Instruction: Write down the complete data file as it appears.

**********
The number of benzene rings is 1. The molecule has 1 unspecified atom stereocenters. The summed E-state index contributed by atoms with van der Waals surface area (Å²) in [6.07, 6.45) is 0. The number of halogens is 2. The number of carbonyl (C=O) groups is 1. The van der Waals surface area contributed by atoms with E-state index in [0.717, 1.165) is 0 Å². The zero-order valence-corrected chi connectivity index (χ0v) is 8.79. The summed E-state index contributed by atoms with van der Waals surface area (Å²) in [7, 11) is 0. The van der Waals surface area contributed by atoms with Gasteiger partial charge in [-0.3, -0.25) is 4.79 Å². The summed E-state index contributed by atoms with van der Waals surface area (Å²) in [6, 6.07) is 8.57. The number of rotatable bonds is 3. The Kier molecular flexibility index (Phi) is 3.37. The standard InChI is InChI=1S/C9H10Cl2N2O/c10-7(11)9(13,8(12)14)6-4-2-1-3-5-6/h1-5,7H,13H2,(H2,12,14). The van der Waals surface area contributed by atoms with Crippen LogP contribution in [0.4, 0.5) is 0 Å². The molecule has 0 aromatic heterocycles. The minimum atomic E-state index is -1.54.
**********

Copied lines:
The number of benzene rings is 1. The molecule has 1 unspecified atom stereocenters. The summed E-state index contributed by atoms with van der Waals surface area (Å²) in [6.07, 6.45) is 0. The number of halogens is 2. The number of carbonyl (C=O) groups is 1. The van der Waals surface area contributed by atoms with E-state index in [0.717, 1.165) is 0 Å². The zero-order valence-corrected chi connectivity index (χ0v) is 8.79. The summed E-state index contributed by atoms with van der Waals surface area (Å²) in [7, 11) is 0. The van der Waals surface area contributed by atoms with Gasteiger partial charge in [-0.3, -0.25) is 4.79 Å². The summed E-state index contributed by atoms with van der Waals surface area (Å²) in [6, 6.07) is 8.57. The number of rotatable bonds is 3. The Kier molecular flexibility index (Phi) is 3.37. The standard InChI is InChI=1S/C9H10Cl2N2O/c10-7(11)9(13,8(12)14)6-4-2-1-3-5-6/h1-5,7H,13H2,(H2,12,14). The van der Waals surface area contributed by atoms with Crippen LogP contribution in [0.4, 0.5) is 0 Å². The molecule has 0 aromatic heterocycles. The minimum atomic E-state index is -1.54.